If you’re starting to feel that “Monday feeling” drag out for the entire week, then it may be time to re-evaluate your office environment.
That’s because, according to research into workplace wellness and productivity, the most important factor in determining an employee’s ability to focus is their physical environment.
While it may not often be possible to make major office design changes, there are several quick and straightforward improvements you can make that will likely increase levels of focus, productivity, and morale. Here are five simple changes that could make a big difference.
#1 Clean up the clutter
We all have that one colleague whose workspace is a complete disaster — papers everywhere, old coffee mugs all over the place, and leftover lunch plates sprouting curious new lifeforms.
It’s more than just a little irritating, though. A dirty, untidy, and disorganized workspace presents a negative professional image (in a recent survey, 57% of co-workers admitted they judged their colleagues by the cleanliness of their desk), and can be a significant drag on both office morale and productivity.
The answer is to tidy regularly so as to prevent the problem from becoming overwhelming. Try to limit your desk to the bare essentials and avoid using it as a storage space and use shelves or drawers instead. Schedule five minutes at the end of each day to quickly tidy, and 15 minutes at the end of each week.
#2 Introduce plants
A bare office, devoid of pictures, souvenirs, and plants is possibly “the most toxic space you can put a human into” according to psychologists. That’s the conclusion of a paper by researchers at the University of Exeter, who also suggested that the addition of indoor plants could significantly improve productivity.
That study found that when plants were introduced into offices — enough so that every employee could see at least one — employee performance on memory retention and other basic tests improved substantially.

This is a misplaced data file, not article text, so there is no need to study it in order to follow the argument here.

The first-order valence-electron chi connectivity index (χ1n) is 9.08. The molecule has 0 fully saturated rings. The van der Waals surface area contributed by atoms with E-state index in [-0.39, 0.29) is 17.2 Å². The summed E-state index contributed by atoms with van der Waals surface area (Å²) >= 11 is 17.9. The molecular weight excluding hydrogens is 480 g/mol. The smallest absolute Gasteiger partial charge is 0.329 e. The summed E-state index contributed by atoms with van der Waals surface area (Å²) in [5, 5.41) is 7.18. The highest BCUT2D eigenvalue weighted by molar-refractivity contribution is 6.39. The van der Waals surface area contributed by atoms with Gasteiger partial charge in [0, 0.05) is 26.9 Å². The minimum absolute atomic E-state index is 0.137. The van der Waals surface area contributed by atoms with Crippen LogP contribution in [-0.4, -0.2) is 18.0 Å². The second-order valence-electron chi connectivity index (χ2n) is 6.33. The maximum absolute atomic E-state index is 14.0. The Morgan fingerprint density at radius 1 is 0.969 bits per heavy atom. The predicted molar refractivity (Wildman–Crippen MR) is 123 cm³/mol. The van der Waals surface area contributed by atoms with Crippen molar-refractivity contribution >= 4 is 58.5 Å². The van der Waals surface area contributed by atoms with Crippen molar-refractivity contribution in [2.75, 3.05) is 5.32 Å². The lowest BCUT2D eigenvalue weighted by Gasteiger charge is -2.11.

So, allow staff to have plants on their desks and introduce some larger indoor plants to your office. Gardeningknowhow.com suggests Spider plants, rubber plants, and peace lilies for their low maintenance requirements and effectiveness at removing indoor pollutants, like dust.
#3 Eat healthy snacks
So you want happy, healthy, and productive employees? Then provide them with healthy bites to eat. According to one study, almost two-thirds of employees regularly leave the office on coffee and snack runs at least once a day. That study concludes that, in the U.S., those food and drink runs add up to some 2.4 billion hours of lost productivity.
It’s easily solved by providing plentiful snacks in the staff kitchen, though. For relatively little expense, you’ll benefit from employees who feel motivated and cared for, improved informal internal communication (as people gravitate around the snack area), and — done right — healthier and less sluggish team members.
Steer away from offering up snacks like pastries and donuts, which are loaded with refined sugars. Not only are they unhealthy, but employees riding a sugar high followed by a sugar slump are no good for productivity. Try fruits (apples and bananas, filled with tons of valuable nutrients and only reasonable amounts of natural sugar, are good choices), low-sugar granola bars, and low-salt popcorn.
#4 Listen to music
The person at the desk beside you is chattering away on the phone. Across the office, someone is loudly slamming the jammed photocopier. There’s a decibel-defying conference call taking place three doors away but resonating around the room as though it’s next door.
At this rate, headphones or earbuds must look like enticing prospects! Listening to music does more than just block out annoying external noise, though. Research by Dr. Teresa Lesiuk at the University of Miami found that “those who listen to music complete their tasks more quickly and come up with better ideas than those who don’t because the music improves their mood.”
Not all music is equal when it comes to improving focus, however. Loud, erratic, or highly lyrical music might distract you from your work. The primary concentration-boosting benefits of listening to music at work come from instrumental or classical soundtracks (check out the instrumental playlists on streaming services like Spotify, Pandora, iTunes, or Google Play Music for inspiration).
#5 Let there be light!
Office lighting, though rarely thought of as having much effect on productivity, can be an enormously important factor. Why so? There are dozens of problems that can be attributed to poor lighting, from migraines and eye strain to a reduced ability to concentrate.
The problems caused by a minimally-windowed, fluorescent-light-flooded workspace are many. One major reason is that artificial light confuses our body’s natural sense of day and night, making us less able to sleep well at night (and therefore tired during the day).
Abundant natural light is the best solution. But that’s not always an option, particularly when office space is at a premium. So, in circumstances where you can’t open up your windows, focus on providing indirect, very bright lighting. Choose LED light bulbs that are at least 800 lumens and have them face upwards toward the ceiling. Ideally, individual desks will have direct light sources for focused work, such as reading, as well.